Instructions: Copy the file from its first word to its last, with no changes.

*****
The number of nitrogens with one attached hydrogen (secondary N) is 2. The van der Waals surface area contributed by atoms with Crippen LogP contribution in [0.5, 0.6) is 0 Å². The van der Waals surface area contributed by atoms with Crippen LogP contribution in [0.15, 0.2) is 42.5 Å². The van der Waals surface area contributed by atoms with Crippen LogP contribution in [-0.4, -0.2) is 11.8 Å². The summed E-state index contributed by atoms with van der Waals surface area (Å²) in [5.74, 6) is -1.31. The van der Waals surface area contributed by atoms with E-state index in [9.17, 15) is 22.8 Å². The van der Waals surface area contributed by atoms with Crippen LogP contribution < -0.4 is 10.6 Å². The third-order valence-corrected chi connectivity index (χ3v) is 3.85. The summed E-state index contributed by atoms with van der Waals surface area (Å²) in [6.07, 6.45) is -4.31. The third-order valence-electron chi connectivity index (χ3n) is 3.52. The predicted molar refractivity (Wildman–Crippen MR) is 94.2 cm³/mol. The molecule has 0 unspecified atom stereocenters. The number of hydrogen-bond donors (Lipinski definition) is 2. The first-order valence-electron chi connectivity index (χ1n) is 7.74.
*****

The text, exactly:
The number of nitrogens with one attached hydrogen (secondary N) is 2. The van der Waals surface area contributed by atoms with Crippen LogP contribution in [0.5, 0.6) is 0 Å². The van der Waals surface area contributed by atoms with Crippen LogP contribution in [0.15, 0.2) is 42.5 Å². The van der Waals surface area contributed by atoms with Crippen LogP contribution in [-0.4, -0.2) is 11.8 Å². The summed E-state index contributed by atoms with van der Waals surface area (Å²) in [5.74, 6) is -1.31. The van der Waals surface area contributed by atoms with E-state index in [9.17, 15) is 22.8 Å². The van der Waals surface area contributed by atoms with Crippen LogP contribution < -0.4 is 10.6 Å². The third-order valence-corrected chi connectivity index (χ3v) is 3.85. The summed E-state index contributed by atoms with van der Waals surface area (Å²) in [6.07, 6.45) is -4.31. The third-order valence-electron chi connectivity index (χ3n) is 3.52. The predicted molar refractivity (Wildman–Crippen MR) is 94.2 cm³/mol. The molecule has 0 unspecified atom stereocenters. The number of hydrogen-bond donors (Lipinski definition) is 2. The first-order valence-electron chi connectivity index (χ1n) is 7.74.